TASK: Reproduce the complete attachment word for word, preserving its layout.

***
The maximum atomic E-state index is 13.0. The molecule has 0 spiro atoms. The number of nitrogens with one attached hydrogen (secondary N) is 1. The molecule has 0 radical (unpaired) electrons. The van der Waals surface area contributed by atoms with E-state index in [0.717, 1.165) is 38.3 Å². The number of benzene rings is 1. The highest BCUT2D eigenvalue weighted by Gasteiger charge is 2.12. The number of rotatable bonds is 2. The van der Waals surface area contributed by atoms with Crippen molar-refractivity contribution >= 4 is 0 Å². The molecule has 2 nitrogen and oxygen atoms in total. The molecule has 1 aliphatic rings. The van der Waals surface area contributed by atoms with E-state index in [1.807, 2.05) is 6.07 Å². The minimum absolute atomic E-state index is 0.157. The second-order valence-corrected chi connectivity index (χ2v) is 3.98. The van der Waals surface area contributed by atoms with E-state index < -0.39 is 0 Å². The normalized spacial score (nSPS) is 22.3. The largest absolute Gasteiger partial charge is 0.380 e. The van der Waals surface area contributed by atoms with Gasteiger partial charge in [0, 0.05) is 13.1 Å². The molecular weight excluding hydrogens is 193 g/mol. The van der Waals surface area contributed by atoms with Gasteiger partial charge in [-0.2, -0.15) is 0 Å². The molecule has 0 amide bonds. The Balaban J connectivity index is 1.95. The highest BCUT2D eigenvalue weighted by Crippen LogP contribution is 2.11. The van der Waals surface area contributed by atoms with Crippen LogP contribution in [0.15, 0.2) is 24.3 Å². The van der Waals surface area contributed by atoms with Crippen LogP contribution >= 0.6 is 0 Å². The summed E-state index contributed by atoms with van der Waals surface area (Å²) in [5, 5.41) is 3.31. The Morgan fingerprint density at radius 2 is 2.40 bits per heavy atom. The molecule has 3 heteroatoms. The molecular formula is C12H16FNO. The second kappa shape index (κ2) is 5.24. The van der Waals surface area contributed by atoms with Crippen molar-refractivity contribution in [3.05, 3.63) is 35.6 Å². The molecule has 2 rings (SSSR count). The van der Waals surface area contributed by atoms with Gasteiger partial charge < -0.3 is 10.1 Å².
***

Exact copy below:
The maximum atomic E-state index is 13.0. The molecule has 0 spiro atoms. The number of nitrogens with one attached hydrogen (secondary N) is 1. The molecule has 0 radical (unpaired) electrons. The van der Waals surface area contributed by atoms with E-state index in [0.717, 1.165) is 38.3 Å². The number of benzene rings is 1. The highest BCUT2D eigenvalue weighted by Gasteiger charge is 2.12. The number of rotatable bonds is 2. The van der Waals surface area contributed by atoms with Crippen molar-refractivity contribution >= 4 is 0 Å². The molecule has 2 nitrogen and oxygen atoms in total. The molecule has 1 aliphatic rings. The van der Waals surface area contributed by atoms with E-state index in [1.807, 2.05) is 6.07 Å². The minimum absolute atomic E-state index is 0.157. The second-order valence-corrected chi connectivity index (χ2v) is 3.98. The van der Waals surface area contributed by atoms with E-state index < -0.39 is 0 Å². The normalized spacial score (nSPS) is 22.3. The largest absolute Gasteiger partial charge is 0.380 e. The van der Waals surface area contributed by atoms with Gasteiger partial charge in [0, 0.05) is 13.1 Å². The molecular weight excluding hydrogens is 193 g/mol. The van der Waals surface area contributed by atoms with Gasteiger partial charge in [-0.2, -0.15) is 0 Å². The molecule has 0 amide bonds. The Balaban J connectivity index is 1.95. The highest BCUT2D eigenvalue weighted by Crippen LogP contribution is 2.11. The van der Waals surface area contributed by atoms with Crippen LogP contribution in [0.15, 0.2) is 24.3 Å². The van der Waals surface area contributed by atoms with Crippen LogP contribution >= 0.6 is 0 Å². The summed E-state index contributed by atoms with van der Waals surface area (Å²) in [5, 5.41) is 3.31. The Morgan fingerprint density at radius 2 is 2.40 bits per heavy atom. The molecule has 3 heteroatoms. The molecular formula is C12H16FNO. The second kappa shape index (κ2) is 5.24. The van der Waals surface area contributed by atoms with Crippen molar-refractivity contribution in [3.05, 3.63) is 35.6 Å². The molecule has 2 rings (SSSR count). The van der Waals surface area contributed by atoms with Gasteiger partial charge < -0.3 is 10.1 Å².